Attorney General Cameron Joins Tennessee in Filing Lawsuit to Stop the Biden Administration from Controlling State Tax Policy

FRANKFORT, Ky. (April 6, 2021) – Attorney General Daniel Cameron today joined Tennessee Attorney General Herbert Slatery III to file a lawsuit to stop the Biden Administration from enforcing an unconstitutional mandate in the American Rescue Plan Act (the Act) that prohibits States from providing tax relief to their citizens.  The lawsuit, filed against Treasury Secretary Janet Yellen in the United States District Court for the Eastern District of Kentucky, argues that the tax mandate unconstitutionally usurps the authority of each State’s legislature to enact beneficial tax policies.

The American Rescue Plan Act was passed by Congress and signed into law on March 11, 2021. Of the nearly $2 trillion included in the Act, approximately $200 billion will assist state governments with COVID relief.  But, as a condition of receiving the COVID aid, the Act requires states to comply with a tax mandate that prevents it from lowering taxes for its citizens for four years. 

“Kentuckians expect state tax policies to be set by the men and women they elect to represent them in the General Assembly, and not as a result of an edict from the Federal Government,” said Attorney General Cameron.  “These COVID relief funds are essential to helping the Commonwealth and hardworking Kentuckians recover from the effects of the pandemic, and it is unconstitutional for the Biden Administration to hold the funds hostage if we don’t agree to Washington’s preferred tax policies. I’m proud to join with Attorney General Slatery to push back against federal overreach in its worst form.”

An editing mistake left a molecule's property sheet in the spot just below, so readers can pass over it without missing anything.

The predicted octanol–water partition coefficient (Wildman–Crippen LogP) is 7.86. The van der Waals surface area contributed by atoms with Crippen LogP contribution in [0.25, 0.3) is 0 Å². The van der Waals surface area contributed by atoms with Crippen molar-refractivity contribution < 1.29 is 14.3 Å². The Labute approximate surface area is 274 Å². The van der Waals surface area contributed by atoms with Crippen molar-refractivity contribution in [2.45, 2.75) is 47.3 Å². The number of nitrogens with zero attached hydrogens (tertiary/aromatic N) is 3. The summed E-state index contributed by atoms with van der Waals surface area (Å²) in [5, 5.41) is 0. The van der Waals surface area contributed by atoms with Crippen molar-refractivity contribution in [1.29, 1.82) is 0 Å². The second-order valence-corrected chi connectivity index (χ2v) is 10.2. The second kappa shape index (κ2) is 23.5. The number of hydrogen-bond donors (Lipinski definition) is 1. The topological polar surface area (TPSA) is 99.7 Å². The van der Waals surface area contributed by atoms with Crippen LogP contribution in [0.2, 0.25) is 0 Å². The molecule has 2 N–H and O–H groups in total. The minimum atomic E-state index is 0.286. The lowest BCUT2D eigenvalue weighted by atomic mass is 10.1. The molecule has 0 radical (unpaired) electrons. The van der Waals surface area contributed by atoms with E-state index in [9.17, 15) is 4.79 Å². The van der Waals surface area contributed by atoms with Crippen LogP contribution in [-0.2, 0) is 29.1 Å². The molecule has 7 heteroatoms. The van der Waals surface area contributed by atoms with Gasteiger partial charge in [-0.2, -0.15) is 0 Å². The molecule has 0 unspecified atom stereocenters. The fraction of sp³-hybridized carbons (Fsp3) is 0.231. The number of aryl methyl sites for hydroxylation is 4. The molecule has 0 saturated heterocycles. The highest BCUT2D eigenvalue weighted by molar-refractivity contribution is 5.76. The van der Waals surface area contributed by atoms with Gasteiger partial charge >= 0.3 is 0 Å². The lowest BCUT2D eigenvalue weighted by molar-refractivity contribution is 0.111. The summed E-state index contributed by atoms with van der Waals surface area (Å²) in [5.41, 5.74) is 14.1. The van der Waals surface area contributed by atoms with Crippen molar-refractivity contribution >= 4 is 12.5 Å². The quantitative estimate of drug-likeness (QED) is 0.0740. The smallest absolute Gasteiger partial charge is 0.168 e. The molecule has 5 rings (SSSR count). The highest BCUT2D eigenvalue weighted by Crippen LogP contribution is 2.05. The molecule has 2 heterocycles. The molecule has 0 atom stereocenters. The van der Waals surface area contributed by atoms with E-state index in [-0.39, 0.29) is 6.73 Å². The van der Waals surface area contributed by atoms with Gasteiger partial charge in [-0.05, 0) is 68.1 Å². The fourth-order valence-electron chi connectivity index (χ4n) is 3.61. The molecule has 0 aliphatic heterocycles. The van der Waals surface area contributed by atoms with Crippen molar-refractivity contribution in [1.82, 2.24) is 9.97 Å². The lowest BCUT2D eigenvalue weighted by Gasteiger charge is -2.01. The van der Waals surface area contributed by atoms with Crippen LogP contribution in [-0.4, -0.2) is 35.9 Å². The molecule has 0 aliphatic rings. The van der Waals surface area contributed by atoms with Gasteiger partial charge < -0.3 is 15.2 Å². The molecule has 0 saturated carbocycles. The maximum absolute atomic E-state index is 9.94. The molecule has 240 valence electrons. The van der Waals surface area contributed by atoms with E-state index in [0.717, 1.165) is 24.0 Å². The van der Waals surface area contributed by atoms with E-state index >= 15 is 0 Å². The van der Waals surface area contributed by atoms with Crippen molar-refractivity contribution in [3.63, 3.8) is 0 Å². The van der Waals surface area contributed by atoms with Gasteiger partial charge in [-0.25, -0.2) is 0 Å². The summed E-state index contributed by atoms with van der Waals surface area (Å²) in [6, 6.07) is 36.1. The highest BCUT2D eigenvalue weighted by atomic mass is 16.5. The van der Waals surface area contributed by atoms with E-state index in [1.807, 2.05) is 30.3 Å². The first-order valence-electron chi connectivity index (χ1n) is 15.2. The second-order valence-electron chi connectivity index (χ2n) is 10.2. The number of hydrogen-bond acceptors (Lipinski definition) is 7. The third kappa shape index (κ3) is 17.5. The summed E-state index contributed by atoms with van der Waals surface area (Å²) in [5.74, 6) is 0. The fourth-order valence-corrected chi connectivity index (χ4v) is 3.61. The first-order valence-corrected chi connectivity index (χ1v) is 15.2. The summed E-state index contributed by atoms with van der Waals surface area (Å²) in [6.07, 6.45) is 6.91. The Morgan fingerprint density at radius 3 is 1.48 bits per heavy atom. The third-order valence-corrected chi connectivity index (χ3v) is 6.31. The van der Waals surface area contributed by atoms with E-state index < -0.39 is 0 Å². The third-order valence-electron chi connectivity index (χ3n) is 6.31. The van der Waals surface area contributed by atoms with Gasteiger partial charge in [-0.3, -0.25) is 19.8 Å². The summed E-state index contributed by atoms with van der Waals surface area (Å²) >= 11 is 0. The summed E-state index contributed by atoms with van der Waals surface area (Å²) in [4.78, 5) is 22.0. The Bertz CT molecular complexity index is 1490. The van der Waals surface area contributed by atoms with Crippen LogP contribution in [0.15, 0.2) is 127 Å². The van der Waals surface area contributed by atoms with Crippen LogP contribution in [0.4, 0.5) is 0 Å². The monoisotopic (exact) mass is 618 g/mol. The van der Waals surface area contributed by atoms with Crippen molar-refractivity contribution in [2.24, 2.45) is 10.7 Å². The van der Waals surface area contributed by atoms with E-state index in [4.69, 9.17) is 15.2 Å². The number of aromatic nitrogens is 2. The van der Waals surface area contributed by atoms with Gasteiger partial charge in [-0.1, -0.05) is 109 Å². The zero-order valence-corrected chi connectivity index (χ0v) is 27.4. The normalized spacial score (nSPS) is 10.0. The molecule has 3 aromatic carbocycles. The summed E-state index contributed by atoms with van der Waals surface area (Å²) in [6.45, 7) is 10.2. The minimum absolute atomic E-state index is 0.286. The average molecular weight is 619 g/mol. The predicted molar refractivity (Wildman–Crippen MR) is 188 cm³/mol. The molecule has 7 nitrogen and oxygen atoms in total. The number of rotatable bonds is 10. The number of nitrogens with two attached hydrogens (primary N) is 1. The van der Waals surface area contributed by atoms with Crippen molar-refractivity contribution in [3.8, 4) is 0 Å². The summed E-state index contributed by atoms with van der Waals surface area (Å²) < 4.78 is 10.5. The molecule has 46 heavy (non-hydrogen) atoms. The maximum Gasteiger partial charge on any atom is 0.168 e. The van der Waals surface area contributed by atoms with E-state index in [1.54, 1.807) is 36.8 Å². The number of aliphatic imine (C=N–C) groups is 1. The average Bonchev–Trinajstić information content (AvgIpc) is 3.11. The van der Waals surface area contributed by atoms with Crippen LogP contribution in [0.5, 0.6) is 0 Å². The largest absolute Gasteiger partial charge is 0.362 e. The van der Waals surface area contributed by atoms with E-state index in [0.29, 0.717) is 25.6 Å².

"The states have a constitutional right to implement their own tax policy,” said Attorney General Slatery. “We should not have to choose between accepting COVID-19 relief funds or surrendering to Washington’s attempt to override what only our elected officials in Tennessee are authorized to do.”

The Attorneys General allege in the lawsuit that COVID-19 has drastically damaged the national economy and increased the financial needs of state and local governments.  They argue that requiring states to acquiesce to a sweeping tax mandate “is an unprecedented power grab by the federal government. At a time when the States are focused on helping their constituents overcome the devastating effects of the pandemic, Congress chose to use the pandemic to extend its control over State sovereignty in an unprecedented way. The Tax Mandate usurps the States’ sovereign authority by coercing them into making the policy choices that a bare majority of Congress prefers, and a strictly partisan majority at that, without regard for the policy preferences of the citizens of the States or the leaders they elect.”

Kentucky is expected to receive about $2.4 billion from the Act, and Tennessee expects to receive about $3.7 billion.  The funds are more than one fifth of each state’s annual General Fund revenue.  The Attorneys General argue that such vital funding should not be used to dictate whether States can lower taxes for their citizens.

In March, a coalition of Attorneys General sent a letter to Secretary Yellen urging clarification of the Tax Mandate and asking for Treasury to adopt a more “sensible interpretation” of the mandate’s language.  Secretary Yellen’s response did not provide clarity about using relief funds to “indirectly” offset a reduction in tax revenue.

Without this necessary clarity, Attorneys General Cameron and Slatery argue that “the broad and ambiguous scope of the Tax Mandate has the likely and foreseeable effect of chilling legislative action by the States that affect tax revenue.”

To view a copy of the complaint, click here.